"When I woke up on Thanksgiving I tried to write down what I had to be thankful for, and I thought it was that I was thankful that I was chosen to be his mother," his mother said.
11-29-2011, 07:01 PM #8
......The mom said her son had always dreamed of joining the marching band.
"His first sight of the [Florida A&M University] band was at the age of 5. And ever since then, he set his goal," she told ABC News. "He would march around in the driveway with a broom handle."
Police and former band members say Champion was likely forced to walk through a "gauntlet of fists." He reportedly vomited and said he couldn't breathe moments before his death.
"He wanted to be a part of music and that's the way he lived his life," his father said, "He wanted to get a degree in music and try to help other people, other kids develop themselves. And I'm proud of him."
That joyful spirit is what they now remember.
11-29-2011, 07:13 PM #9
Ex-FAMU band leader wants job back
He thinks he was unfairly dismissed...
"White says he fears the hazing linked to the death could mean the end of the school's famed Marching 100 band. The band had performed at Super Bowls and other high-profile events."
Despite suspensions, hazing persisted at FAMU
"A former band member told The Associated Press on Tuesday that White looked for ways to eradicate a culture of hazing that existed in many instrument sections of the band. White invited band members to anonymously report hazing and even had police come along on some away games, former drum major Timothy Barber told AP."
11-29-2011, 07:20 PM #10
Florida A&M hazing scandal: Drum major’s family will sue school, attorney says
Read more: http://www.nydailynews.com/news/nati...#ixzz1f8gfh3gL
Attorney Christopher Chestnut said Robert Champion's family is bringing the lawsuit against the historically black university in order to send a message about the dangers of hazing among college bands, Atlanta television station WXIA reported.
A cause of death hasn't been determined, but school officials said it was a case of hazing gone wrong.
Though he was one of the senior members of the famed band, the Marching 100, rumors swirled on blogs and social media sites that Champion may have been targeted by his bandmates because he dropped his baton during a performance, the Atlanta Journal Constitution reported.
No arrests have been made.
"They are going to have to treat this like a fraternity and sorority case," Walter M. Kimbrough, president of Philander Smith College in Arkansas, told the Journal Constitution. "You shut down the band for several years."
"If this was a fraternity death, the chapter gets suspended. That is the boldest, most controversial step the school could make," he added.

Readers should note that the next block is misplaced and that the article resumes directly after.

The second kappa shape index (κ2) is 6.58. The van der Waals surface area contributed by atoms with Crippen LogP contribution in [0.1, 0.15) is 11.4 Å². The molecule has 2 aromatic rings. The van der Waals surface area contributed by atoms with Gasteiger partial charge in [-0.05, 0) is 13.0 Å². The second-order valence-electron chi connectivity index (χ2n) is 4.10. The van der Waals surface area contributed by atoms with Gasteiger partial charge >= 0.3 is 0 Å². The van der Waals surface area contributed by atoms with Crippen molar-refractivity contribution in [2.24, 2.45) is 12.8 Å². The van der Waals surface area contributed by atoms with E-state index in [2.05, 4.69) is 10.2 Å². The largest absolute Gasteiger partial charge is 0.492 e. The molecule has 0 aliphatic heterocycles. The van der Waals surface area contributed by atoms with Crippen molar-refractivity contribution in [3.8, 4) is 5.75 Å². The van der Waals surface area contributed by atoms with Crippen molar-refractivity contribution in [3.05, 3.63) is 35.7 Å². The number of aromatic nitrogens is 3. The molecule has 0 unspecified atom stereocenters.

11-29-2011, 07:34 PM #11Inactive
- Join Date
- Nov 2008
FAMU band hazing goes way back, reports sayFormer victim feared it would happen again.
He knew it would take hard work, practice and dedication.
But Luckey eventually found out what it really took -- a trip through a gauntlet in which he was severely beaten by a group of established clarinet players.
The director of the Marching Band knew this was going on (this student survived and filed a lawsuit). It goes as far back as 1988..
An Oct. 20, 1998, letter sent by several parents informed FAMU and Marching 100 officials that their children had been beaten and paddled during hazing incidents.
So frustrating! A life could have been saved!!
12-01-2011, 03:52 PM #12Registered User
- Join Date
- Jun 2010
The only way to stop this is to get rid of all of them, and start fresh. Once hazing gets entrenched in an organization, it gets worse and worse with each passing of leadership - the desire to torture others as they have been tortured is just too strong to extinguish. It does seem, in looking back through the history of this in the last decade or so the administration did try hard, and White tried hard, to eliminate hazing from the point of Ivery Luckey's successful lawsuit for injuries, settled in 2004.
Get rid of them all, and start afresh with a new group of freshmen next fall.
12-01-2011, 04:11 PM #13Inactive
- Join Date
- Nov 2008
I see it in high school - all the cliques and how each section tries to be the most popular. Who can have the coolest t-shirts, who can have the best players.
I also think judging needs to change. Stop judging sections like drumeline, percussion, horns, etc. Again, this is why each section is so competitive of the other! Judge the marching band alone to force everyone to work as a team.
And get rid of that crappy band director, who no doubt assigns his terrorist section leaders. In any case, the entire band will have to be realigned if there's any chance of success and to prevent hazing in the future.
12-02-2011, 12:54 AM #14
911 tape reveals hectic efforts to save FAMU drum major
Band members who were with Florida A&M University drum major Robert Champion on the bus in a parking lot in Orlando, Florida, where he died last month tried frantically to get him help when they realized he was not breathing, a 911 tape released Thursday reveals.
"One of our drum majors is on the bus and not breathing," a male caller tells a female dispatcher for the Orange County Fire Rescue.
"Is he breathing or is he not breathing?" she asks.
"We don't know if he's breathing or not, but we need to get an ambulance ASAP."
More at link...
12-02-2011, 01:00 AM #15
FAMU hazing persisted despite suspensions, probes
Two decades ago, the now-ousted director of the Florida A&M band warned in a letter about the dangers of hazing among the famed "Marching 100" ensemble, saying "it would be very difficult for the university and the band should someone become killed or hurt."
In the following years, however, hazing seemed to become a bigger - if not a more public - problem. Police investigated several serious cases and students were arrested. Anti-hazing workshops were held. Dozens of band members were suspended. University officials and the marching band community were keenly aware of the persistent hazing, yet it continued and is believed to have played a role in the death this month of a 26-year-old drum major, Robert Champion.
Champion's death started a blame game of sorts, with the historically black college in Tallahassee firing its band director, Julian White, accusing him of "misconduct and/or incompetence." In turn, White released more than 150 pages of documents showing that he warned the university for years about what was going on.
More at link....